Julien Neaves – Editor
On March 28 the Trinidad and Tobago Film Festival (ttff) gave Caribbean viewers an isolation gift with #WatchaMovieOnUs: Online Screening Series – 14 films shown over 14 days, each for 24 hours, on its website. Now as you would see in the RMR About section, one of the goals of this site is to promote Caribbean film, or “Cariwood” as I call it.
So ttff has inspired me to do my own review series, 7 Days of Cariwood, which has been a mix of the Online Screening Series films and other Caribbean films – the latter obtains with this article. For the seventh and final part of this series (yes I know, all good things must come to an end) I will be reviewing 2007 Barbadian sports drama Hit For Six. And we will be keeping it spoiler free. Let’s bowl the first ball!
Hit for Six, written and directed by Alison Saunders (side note: Barbados bucks the trend where there are more female than male filmmakers), centres on Alex Nelson (Andrew Pilgrim), a sidelined West Indies cricketer fighting to return to the team and take part in a major competition, the Global One Day Series. Off the field he has to deal with a match-fixing scandal and a relentless crook named Paul Mace (David Neilands), his estranged father and famous cricketer Colin Thompson (Rudolph Walker), a persistent journalist (Varia Williams), and his clingy singer girlfriend Astrid (the lovely Trinidad-born actress and media personality Jeanille Bonterre).
The film also features a host of cricket-related cameos including modern Barbadian cricketers like Tino Best and Corey Edwards, veteran Barbadian cricketers like Sir Everton Weekes and Sir Wes Hall, and cricket commentators Tony Cozier and Fazeer Mohammed (you can tell how old the film is as Fazeer’s hair is completely black). These inclusions do add an authenticity to the proceedings and would be a kick for cricket enthusiasts. Barbadian soca queen Alison Hinds also cameos as well.
Hit For Six is not only packed with cameos but the plot has a little something for everyone: suspense, a love triangle, family drama and, of course, cricket. I’m a casual sports fan myself but I found the cricket scenes only serviceable. I think with sharper editing and a more focused shot choice they would have been more entertaining. Sadly for a cricket movie the actual cricket kind of slows things down while you wait for the next chapter in Nelson’s crazy life.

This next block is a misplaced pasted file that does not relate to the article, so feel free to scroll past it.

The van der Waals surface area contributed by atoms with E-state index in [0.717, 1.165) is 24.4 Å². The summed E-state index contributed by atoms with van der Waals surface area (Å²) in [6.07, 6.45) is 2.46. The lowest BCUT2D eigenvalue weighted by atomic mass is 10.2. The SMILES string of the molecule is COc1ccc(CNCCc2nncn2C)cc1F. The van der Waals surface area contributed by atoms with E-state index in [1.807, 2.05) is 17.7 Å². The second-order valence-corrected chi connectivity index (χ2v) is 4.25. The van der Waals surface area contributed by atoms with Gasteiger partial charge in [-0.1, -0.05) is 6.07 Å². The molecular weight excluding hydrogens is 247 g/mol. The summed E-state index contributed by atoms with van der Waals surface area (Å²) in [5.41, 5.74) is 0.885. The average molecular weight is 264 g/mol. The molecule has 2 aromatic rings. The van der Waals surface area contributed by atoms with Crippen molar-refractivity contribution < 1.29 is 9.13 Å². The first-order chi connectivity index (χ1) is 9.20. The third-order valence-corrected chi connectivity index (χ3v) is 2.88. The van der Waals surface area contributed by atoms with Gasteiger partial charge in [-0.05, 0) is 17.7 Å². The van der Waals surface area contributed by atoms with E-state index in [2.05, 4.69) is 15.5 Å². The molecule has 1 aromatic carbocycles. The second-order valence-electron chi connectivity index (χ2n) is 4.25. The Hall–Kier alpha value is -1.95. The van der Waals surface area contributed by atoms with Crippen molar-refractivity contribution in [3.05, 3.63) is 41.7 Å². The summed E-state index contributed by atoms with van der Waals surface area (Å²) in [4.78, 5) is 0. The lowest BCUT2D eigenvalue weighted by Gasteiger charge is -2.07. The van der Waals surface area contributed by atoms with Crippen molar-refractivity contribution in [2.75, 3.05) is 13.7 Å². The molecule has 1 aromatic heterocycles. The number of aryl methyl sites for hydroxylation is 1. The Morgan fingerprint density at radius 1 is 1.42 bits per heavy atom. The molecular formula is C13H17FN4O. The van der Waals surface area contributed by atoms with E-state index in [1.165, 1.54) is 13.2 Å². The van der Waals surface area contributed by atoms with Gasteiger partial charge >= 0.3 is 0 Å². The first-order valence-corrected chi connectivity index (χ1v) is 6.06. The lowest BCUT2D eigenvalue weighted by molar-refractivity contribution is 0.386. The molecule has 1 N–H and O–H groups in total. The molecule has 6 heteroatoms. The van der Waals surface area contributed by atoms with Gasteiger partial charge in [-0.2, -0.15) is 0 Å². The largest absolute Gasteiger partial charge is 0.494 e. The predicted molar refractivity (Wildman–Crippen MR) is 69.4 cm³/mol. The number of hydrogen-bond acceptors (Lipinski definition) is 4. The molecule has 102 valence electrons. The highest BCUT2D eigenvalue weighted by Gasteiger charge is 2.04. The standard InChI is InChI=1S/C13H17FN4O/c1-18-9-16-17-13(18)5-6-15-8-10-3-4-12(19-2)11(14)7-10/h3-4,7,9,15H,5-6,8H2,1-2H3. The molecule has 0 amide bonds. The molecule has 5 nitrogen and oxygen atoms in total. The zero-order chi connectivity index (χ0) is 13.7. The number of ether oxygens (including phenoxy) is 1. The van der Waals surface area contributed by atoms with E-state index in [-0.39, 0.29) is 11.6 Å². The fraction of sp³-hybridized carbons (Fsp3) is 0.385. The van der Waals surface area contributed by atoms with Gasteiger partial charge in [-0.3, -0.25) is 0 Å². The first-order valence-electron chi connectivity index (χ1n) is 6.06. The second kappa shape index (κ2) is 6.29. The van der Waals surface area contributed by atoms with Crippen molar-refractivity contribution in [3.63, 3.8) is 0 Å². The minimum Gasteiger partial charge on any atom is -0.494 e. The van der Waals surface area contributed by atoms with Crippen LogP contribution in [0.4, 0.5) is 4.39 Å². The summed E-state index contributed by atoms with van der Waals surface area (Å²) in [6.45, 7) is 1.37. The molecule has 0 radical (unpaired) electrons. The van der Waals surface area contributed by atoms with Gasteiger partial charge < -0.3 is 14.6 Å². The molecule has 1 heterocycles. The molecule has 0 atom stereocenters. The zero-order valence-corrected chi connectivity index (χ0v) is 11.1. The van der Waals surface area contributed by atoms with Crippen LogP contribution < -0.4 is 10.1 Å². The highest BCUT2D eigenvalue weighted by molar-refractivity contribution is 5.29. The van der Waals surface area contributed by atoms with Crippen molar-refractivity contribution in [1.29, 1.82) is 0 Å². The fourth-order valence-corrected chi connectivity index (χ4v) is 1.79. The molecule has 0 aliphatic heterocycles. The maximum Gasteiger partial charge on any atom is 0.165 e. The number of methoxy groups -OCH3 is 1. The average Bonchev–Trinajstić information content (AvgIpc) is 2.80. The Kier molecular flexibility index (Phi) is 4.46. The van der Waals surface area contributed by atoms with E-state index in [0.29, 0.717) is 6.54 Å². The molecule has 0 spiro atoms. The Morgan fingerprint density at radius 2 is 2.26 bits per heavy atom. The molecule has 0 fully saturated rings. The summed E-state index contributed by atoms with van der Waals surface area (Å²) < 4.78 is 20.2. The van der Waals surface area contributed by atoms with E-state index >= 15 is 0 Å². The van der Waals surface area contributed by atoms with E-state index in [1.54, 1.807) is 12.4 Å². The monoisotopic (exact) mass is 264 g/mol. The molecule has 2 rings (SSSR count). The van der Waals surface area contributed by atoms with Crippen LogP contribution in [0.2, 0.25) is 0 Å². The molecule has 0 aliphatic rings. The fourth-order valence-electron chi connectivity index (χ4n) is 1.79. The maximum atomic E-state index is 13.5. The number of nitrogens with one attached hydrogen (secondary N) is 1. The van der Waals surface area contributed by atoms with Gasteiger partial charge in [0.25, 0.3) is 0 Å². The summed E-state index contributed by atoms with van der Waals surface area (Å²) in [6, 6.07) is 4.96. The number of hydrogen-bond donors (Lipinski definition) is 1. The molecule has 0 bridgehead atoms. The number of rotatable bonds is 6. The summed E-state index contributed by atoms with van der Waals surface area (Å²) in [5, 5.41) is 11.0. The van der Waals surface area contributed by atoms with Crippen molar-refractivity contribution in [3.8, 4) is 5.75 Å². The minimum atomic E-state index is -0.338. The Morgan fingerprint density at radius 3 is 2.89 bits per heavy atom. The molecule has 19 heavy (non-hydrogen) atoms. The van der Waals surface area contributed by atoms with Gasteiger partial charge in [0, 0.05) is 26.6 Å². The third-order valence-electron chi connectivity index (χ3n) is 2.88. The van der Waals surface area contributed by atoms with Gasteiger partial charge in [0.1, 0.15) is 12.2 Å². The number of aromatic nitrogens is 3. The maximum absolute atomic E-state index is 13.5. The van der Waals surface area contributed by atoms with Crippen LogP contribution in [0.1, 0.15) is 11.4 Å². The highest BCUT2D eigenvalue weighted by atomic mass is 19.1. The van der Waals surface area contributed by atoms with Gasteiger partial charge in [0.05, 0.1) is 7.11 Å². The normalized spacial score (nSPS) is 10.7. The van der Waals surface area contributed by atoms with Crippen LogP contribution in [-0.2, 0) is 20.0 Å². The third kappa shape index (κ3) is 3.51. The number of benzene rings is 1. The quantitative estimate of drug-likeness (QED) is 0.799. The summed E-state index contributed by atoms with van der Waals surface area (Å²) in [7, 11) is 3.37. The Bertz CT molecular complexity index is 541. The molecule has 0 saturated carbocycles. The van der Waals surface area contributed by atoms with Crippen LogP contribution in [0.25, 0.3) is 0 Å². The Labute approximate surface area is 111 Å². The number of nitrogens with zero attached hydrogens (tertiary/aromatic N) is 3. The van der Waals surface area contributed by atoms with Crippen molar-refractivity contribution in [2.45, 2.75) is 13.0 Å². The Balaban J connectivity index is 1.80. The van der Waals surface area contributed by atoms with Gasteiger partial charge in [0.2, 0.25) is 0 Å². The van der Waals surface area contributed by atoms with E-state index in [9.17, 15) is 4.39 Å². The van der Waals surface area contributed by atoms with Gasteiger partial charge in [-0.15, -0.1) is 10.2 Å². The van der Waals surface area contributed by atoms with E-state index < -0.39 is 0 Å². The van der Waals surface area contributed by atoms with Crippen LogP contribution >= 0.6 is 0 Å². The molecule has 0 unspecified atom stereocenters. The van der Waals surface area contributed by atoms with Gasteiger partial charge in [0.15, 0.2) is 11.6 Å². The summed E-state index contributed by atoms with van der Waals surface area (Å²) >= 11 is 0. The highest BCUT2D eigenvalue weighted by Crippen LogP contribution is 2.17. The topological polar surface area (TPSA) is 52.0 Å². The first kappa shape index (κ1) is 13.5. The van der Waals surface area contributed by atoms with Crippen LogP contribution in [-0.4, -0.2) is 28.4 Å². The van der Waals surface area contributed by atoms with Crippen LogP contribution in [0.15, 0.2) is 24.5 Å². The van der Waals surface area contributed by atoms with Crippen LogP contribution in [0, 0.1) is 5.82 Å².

As Nelson Pilgrim anchors the film well as the likeable but troubled cricketer. His best scenes are with Neilands as the vicious Mace, and Walker who convincingly plays a father seeking redemption and forgiveness. Alison Sealy-Smith, a Barbados-born Canadian actress who appeared in films such as Dark Water and Loser, shines as Nelson’s caring and loving mother Ianthe.
Bonterre picked up a Best Actress Award at the 2007 Bridgetown Film Festival though I found her performance just okay. There is a scene, though, where she describes her lady parts as “the best in the Caribbean” which made me burst out laughing. I mean, did she do a poll?
Also at the Bridgetown Film Festival Hit For Six picked up Best Barbadian Film, and Best Cinematographer (Richard Lannaman). And I will commend the film for its unique premise and mostly entertaining story. So while Hit For Six does not knock it out of the grounds, it does pick up a boundary. Cricket metaphors – I got ‘em.
Score: 6 out of 10
Julien Neaves is a TARDIS-flying, Force-using Trekkie whose bedroom stories were by Freddy Krueger, learned to be a superhero from Marvel, but dreams of being Batman. Also loves promoting Caribbean film, creating board games and is an aspiring author. Says things like “12 flavours of awesome sauce”. Can also be found talking about TV and movie stuff on Facebook at Movieville.